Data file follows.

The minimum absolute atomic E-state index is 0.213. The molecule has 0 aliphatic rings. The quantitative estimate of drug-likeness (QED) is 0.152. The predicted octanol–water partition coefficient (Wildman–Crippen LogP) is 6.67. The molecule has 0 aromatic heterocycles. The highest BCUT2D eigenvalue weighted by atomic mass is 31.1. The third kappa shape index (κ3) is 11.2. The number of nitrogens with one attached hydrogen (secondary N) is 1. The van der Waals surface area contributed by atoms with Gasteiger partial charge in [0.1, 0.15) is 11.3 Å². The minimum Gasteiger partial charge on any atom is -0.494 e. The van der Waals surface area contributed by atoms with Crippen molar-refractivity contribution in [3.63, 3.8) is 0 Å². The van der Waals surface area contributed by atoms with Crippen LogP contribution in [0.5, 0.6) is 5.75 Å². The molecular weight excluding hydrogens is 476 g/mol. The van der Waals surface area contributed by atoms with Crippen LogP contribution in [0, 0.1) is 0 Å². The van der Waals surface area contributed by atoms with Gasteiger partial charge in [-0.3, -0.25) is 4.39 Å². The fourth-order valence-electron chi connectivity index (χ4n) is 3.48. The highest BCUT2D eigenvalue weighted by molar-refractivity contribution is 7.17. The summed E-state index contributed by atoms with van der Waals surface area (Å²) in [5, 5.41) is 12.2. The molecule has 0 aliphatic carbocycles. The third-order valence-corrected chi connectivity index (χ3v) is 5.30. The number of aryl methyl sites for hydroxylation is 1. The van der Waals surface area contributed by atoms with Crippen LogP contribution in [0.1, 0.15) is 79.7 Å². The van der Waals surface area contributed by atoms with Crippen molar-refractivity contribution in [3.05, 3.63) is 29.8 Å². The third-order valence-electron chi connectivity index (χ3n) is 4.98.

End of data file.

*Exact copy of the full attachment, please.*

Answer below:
The minimum absolute atomic E-state index is 0.213. The molecule has 0 aliphatic rings. The quantitative estimate of drug-likeness (QED) is 0.152. The predicted octanol–water partition coefficient (Wildman–Crippen LogP) is 6.67. The molecule has 0 aromatic heterocycles. The highest BCUT2D eigenvalue weighted by atomic mass is 31.1. The third kappa shape index (κ3) is 11.2. The number of nitrogens with one attached hydrogen (secondary N) is 1. The van der Waals surface area contributed by atoms with Gasteiger partial charge in [0.1, 0.15) is 11.3 Å². The minimum Gasteiger partial charge on any atom is -0.494 e. The van der Waals surface area contributed by atoms with Crippen molar-refractivity contribution in [3.63, 3.8) is 0 Å². The van der Waals surface area contributed by atoms with Crippen LogP contribution in [0.5, 0.6) is 5.75 Å². The molecular weight excluding hydrogens is 476 g/mol. The van der Waals surface area contributed by atoms with Crippen LogP contribution in [0, 0.1) is 0 Å². The van der Waals surface area contributed by atoms with Gasteiger partial charge in [-0.3, -0.25) is 4.39 Å². The fourth-order valence-electron chi connectivity index (χ4n) is 3.48. The highest BCUT2D eigenvalue weighted by molar-refractivity contribution is 7.17. The summed E-state index contributed by atoms with van der Waals surface area (Å²) in [5, 5.41) is 12.2. The molecule has 0 aliphatic carbocycles. The third-order valence-corrected chi connectivity index (χ3v) is 5.30. The number of aryl methyl sites for hydroxylation is 1. The van der Waals surface area contributed by atoms with Crippen LogP contribution in [0.1, 0.15) is 79.7 Å². The van der Waals surface area contributed by atoms with Crippen molar-refractivity contribution in [3.05, 3.63) is 29.8 Å². The third-order valence-electron chi connectivity index (χ3n) is 4.98.